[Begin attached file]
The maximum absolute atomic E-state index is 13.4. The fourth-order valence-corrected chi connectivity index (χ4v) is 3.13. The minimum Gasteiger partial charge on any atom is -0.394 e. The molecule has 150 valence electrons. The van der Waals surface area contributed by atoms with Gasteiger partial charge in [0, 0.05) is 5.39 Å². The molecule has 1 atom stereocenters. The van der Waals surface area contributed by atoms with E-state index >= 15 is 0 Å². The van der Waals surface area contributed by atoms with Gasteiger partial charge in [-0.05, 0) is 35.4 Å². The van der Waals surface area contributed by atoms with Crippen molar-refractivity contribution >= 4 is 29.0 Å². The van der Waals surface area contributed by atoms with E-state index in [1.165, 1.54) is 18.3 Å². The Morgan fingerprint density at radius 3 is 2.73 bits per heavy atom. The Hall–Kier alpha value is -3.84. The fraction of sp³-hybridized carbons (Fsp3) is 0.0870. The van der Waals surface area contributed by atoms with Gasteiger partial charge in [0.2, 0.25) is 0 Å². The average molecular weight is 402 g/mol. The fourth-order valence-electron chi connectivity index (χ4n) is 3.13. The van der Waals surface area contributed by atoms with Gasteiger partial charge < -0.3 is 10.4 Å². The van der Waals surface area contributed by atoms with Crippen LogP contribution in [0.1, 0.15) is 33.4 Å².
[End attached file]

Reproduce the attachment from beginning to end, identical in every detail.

The maximum absolute atomic E-state index is 13.4. The fourth-order valence-corrected chi connectivity index (χ4v) is 3.13. The minimum Gasteiger partial charge on any atom is -0.394 e. The molecule has 150 valence electrons. The van der Waals surface area contributed by atoms with Gasteiger partial charge in [0, 0.05) is 5.39 Å². The molecule has 1 atom stereocenters. The van der Waals surface area contributed by atoms with E-state index >= 15 is 0 Å². The van der Waals surface area contributed by atoms with Gasteiger partial charge in [-0.05, 0) is 35.4 Å². The van der Waals surface area contributed by atoms with Crippen molar-refractivity contribution >= 4 is 29.0 Å². The van der Waals surface area contributed by atoms with E-state index in [1.165, 1.54) is 18.3 Å². The Morgan fingerprint density at radius 3 is 2.73 bits per heavy atom. The Hall–Kier alpha value is -3.84. The fraction of sp³-hybridized carbons (Fsp3) is 0.0870. The van der Waals surface area contributed by atoms with Gasteiger partial charge in [0.2, 0.25) is 0 Å². The average molecular weight is 402 g/mol. The fourth-order valence-electron chi connectivity index (χ4n) is 3.13. The van der Waals surface area contributed by atoms with Gasteiger partial charge < -0.3 is 10.4 Å². The van der Waals surface area contributed by atoms with Crippen LogP contribution in [0.1, 0.15) is 33.4 Å².